What we stand for

What we believe in

We believe that all schools should teach sex and relationships education to their students

Sex and relationships education should consist of:

accurate biological and health information including helping young people to understand their own bodies and how they work, and giving them information that will help them to stay safe and healthy as they move into adulthood

discussion and exploration of relationships including: looking at healthy and unhealthy relationships, keeping safe in relationships; developing the skills to make informed positive choices; understanding consent; learning communication skills for talking to parents, partners, health professionals; developing media-literacy and the ability to distinguish between helpful and unhelpful messages; knowing how to recognise and resist coercion…and more

We believe that sex and relationships education is consistent and compatible with a range of different faiths and belief systems

Good sex and relationships education should acknowledge that there are a range of different views and beliefs about family life, about sexuality, sex and contraception. Students themselves often bring this range of views into the classroom and good SRE aims to manage discussion of these in a way that ensures all students feel included in the process of teaching and learning.

See our blog and information pages for more  discussion of what good SRE is and should be.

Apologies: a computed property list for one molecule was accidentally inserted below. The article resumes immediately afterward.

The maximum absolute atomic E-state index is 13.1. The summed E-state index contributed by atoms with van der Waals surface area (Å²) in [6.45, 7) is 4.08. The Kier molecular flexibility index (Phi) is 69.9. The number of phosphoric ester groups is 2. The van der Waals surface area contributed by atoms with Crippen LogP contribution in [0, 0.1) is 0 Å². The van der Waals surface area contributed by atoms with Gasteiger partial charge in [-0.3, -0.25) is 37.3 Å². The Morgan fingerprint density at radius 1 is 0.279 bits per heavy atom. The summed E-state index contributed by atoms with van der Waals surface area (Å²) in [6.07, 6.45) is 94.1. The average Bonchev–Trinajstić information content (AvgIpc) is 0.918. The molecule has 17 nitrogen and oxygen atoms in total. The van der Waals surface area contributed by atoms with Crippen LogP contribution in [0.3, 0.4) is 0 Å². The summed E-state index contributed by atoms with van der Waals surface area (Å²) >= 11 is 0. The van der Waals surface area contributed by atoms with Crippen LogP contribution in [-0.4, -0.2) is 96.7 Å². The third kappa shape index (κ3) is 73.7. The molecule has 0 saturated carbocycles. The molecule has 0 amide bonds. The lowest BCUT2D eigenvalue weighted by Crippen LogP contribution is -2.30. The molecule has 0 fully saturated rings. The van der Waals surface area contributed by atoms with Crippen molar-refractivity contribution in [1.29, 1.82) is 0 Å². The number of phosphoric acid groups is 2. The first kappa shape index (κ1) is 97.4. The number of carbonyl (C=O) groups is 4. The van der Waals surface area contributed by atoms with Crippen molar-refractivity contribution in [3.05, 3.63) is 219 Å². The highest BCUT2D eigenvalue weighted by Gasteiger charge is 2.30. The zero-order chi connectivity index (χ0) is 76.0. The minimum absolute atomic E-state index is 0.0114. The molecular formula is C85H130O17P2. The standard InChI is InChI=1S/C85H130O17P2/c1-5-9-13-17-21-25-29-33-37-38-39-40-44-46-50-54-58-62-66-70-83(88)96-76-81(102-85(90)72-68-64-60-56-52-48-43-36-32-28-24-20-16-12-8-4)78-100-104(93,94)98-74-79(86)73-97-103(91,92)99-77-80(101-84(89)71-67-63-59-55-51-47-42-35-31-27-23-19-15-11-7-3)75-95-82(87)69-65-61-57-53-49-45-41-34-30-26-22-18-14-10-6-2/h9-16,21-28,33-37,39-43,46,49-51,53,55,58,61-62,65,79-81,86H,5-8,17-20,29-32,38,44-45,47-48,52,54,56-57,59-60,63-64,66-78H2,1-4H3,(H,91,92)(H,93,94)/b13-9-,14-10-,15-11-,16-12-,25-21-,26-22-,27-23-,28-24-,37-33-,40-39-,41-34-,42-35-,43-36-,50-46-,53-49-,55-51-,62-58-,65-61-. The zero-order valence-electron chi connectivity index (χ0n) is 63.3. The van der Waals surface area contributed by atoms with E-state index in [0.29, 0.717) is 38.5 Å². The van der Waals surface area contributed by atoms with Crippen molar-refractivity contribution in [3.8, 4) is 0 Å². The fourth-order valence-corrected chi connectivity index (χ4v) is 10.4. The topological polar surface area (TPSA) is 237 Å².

What we don’t believe in:

  • the idea that parents and children will always be most comfortable talking to each other about sex and relationships. We all aim to build the kinds of relationships where our children talk to us openly and can ask us anything. The reality is that many young people feel more comfortable talking to someone outside of the family about some things, and many parents are grateful they don’t have to do it all.
  • the view that parents are all naturally equipped to teach their children everything they need to know about sex and relationships. Parents have a vital role in this and we hope our website will give everyone more ideas, and resources to take on this task. However, most parents are not experts and will not necessarily have the knowledge to give their children accurate information on every aspect of sexual health
  • the view that someone’s faith or the faith of their parents should deter them or prevent them from participating in good quality sex and relationships education. Whatever someone’s background, all young people are entitled to accurate information about their own bodies and health.
  • abstinence-only education – because withholding information from young people does not help to keep them safe, protect their innocence, or prevent them becoming sexually active.
  • the disgraceful idea that professionals who want to help young people to learn about sex and relationships in preparation for adult life are corrupt, corrupting or even – as some extreme campaign groups have claimed –  paedophiles. See here and here.
  • the idea that accurate diagrams of body parts are ‘pornography’. It is an essential part of growing up to understand what the name and function is of your different body parts and to know what changes to expect in your body during puberty.

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